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Russia is one of the few countries in the world which can truly lay claim to a “culture of watchmaking” and there is no other country which has produced more watches. While the Swiss see their watches primarily as pieces of fine jewelry, a sign of wealth and prestige, the Russians have always considered their watches to be precise time-measuring devices, navigation instruments, tools used in the conquest of space, of the oceans’ depths and of the  South and North Poles.

The most famous watch in Russia is not the most expensive, elaborate or luxurious ever produced, but the one with which Yuri Gagarin first flew into space (a Sturmanskie). Russian watches have their roots in the world of explorers, soldiers and engineers. The very brand names of Russian watches, Buran (snow storm), Poljot (flight), Aviator (aviator), Sturmanskie (helmsman/XO’s), Komandirskie (commander’s) and Raketa (rocket) all express this unique pioneer spirit.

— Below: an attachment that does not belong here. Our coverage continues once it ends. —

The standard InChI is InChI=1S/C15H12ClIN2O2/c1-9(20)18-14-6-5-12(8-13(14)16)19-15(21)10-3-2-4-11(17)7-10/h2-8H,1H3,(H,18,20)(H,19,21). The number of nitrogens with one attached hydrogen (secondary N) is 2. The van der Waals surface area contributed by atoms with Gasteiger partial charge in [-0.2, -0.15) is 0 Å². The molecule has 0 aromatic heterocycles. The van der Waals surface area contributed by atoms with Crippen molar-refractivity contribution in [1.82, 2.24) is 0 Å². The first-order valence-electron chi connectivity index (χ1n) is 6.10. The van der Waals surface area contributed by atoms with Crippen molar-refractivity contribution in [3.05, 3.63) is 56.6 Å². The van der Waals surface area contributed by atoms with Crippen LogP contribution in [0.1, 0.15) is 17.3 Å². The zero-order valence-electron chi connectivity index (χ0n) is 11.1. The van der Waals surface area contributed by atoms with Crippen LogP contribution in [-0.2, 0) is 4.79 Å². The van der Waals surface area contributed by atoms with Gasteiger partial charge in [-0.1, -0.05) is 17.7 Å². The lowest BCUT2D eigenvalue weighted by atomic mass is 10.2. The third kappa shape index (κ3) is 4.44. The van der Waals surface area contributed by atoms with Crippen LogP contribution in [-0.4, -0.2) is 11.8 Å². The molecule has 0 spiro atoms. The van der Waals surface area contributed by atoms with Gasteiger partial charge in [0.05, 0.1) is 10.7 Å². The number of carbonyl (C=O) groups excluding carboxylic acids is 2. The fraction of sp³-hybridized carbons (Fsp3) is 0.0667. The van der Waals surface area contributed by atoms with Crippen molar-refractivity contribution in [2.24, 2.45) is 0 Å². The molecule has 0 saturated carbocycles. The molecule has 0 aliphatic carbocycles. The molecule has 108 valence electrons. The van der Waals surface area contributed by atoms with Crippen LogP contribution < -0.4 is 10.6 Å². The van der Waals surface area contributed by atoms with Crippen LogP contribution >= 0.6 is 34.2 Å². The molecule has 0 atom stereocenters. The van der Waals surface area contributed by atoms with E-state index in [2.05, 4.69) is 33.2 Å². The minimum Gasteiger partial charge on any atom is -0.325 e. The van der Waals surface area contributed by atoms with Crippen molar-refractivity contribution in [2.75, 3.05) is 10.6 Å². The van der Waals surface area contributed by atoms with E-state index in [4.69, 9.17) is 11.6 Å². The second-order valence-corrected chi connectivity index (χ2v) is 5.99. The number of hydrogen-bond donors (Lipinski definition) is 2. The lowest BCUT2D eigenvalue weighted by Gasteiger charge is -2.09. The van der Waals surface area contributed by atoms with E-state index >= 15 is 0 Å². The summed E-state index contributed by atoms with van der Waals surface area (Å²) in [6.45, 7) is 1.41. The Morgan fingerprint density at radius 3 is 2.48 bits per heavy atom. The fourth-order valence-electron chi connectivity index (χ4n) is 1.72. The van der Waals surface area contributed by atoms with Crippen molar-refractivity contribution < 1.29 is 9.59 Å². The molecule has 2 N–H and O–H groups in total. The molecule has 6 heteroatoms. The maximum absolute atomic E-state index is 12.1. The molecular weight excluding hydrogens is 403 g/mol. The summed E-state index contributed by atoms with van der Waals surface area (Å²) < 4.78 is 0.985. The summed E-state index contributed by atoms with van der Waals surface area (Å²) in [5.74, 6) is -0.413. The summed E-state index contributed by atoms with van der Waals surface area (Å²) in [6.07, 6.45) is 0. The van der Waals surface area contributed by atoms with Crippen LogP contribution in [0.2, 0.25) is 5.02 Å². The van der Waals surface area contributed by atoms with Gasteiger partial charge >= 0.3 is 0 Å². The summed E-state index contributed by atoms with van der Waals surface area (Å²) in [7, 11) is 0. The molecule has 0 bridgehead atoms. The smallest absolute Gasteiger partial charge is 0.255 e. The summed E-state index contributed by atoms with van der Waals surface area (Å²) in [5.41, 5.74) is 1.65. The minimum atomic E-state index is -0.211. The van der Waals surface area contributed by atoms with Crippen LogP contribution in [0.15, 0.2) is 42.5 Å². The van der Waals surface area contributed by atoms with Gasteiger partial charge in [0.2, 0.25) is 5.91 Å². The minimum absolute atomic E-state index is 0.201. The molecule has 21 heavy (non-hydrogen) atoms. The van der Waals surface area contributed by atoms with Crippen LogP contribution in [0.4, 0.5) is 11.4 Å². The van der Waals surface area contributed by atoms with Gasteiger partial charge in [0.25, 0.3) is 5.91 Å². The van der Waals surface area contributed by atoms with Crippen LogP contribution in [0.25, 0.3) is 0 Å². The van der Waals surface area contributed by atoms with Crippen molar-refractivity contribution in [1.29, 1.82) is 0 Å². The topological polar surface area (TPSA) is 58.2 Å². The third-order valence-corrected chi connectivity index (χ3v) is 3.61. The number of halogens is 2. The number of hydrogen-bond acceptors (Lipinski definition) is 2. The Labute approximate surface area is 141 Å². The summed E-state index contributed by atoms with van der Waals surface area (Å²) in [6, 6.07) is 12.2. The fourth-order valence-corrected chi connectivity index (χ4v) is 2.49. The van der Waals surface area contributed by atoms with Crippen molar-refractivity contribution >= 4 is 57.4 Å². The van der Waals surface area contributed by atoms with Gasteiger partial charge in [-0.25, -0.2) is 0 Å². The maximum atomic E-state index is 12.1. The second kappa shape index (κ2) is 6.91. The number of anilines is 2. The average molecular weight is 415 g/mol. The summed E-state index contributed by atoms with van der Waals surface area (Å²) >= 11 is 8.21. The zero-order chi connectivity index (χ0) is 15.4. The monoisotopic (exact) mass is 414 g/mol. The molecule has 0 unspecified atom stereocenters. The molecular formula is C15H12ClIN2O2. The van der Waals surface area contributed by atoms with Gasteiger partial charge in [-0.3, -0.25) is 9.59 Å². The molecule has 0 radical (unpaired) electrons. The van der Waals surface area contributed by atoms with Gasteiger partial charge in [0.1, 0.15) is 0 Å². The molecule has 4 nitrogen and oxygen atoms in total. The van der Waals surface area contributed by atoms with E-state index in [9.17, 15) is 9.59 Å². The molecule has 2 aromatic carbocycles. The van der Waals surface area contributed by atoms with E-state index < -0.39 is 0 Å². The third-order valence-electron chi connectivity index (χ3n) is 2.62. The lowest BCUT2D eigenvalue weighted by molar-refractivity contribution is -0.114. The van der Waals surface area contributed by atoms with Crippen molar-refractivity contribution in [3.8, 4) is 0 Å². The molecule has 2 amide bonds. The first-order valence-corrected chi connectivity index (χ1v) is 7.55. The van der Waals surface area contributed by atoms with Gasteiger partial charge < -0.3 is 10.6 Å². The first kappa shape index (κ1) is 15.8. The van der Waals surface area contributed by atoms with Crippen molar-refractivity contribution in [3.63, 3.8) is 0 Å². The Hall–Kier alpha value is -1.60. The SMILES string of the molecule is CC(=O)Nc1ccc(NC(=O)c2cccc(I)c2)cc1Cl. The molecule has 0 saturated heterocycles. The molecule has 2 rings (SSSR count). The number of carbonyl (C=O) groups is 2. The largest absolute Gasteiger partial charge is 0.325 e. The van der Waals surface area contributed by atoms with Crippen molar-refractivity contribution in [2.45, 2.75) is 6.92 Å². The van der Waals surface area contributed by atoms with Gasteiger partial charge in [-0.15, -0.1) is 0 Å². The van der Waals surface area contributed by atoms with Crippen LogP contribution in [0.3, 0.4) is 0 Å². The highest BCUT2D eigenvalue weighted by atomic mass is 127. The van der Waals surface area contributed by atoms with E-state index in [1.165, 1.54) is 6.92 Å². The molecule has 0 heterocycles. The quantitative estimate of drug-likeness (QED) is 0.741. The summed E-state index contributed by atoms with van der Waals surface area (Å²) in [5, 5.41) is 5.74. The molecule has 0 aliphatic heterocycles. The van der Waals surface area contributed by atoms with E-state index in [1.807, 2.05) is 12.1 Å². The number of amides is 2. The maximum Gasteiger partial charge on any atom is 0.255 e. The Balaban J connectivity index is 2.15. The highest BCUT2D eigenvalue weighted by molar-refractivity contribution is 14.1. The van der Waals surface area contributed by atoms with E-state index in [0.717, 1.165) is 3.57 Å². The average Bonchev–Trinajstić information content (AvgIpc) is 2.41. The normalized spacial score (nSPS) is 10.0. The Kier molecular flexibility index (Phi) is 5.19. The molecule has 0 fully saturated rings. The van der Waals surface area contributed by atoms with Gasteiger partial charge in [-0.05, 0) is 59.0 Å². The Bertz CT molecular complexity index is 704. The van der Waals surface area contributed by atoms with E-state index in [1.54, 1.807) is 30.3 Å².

While Switzerland is a small country, barely covering about one-third of a time zone, Russia covers ten time zones (eleven with Kaliningrad!). A single day or night in the Russian North can last for several months. Add to this the presence of Russian ships worldwide,  Russian submarines cruising under the world’s oceans, and Russian cosmonauts in space and it becomes self-evident that a Swiss-like 12 hour dial just does not fully meet Russian timekeeping requirements. The ultimate Russian watch must have a 24 hour dial.

A 24 hour watch is not just about the expanse of a large country or technological achievements – it is about a different way of looking at both time and space. Many Russian watches express this uniquely Russian view of the world, but only Russian 24 hour watches express it fully.

This website is dedicated to Russian 24 hour watches.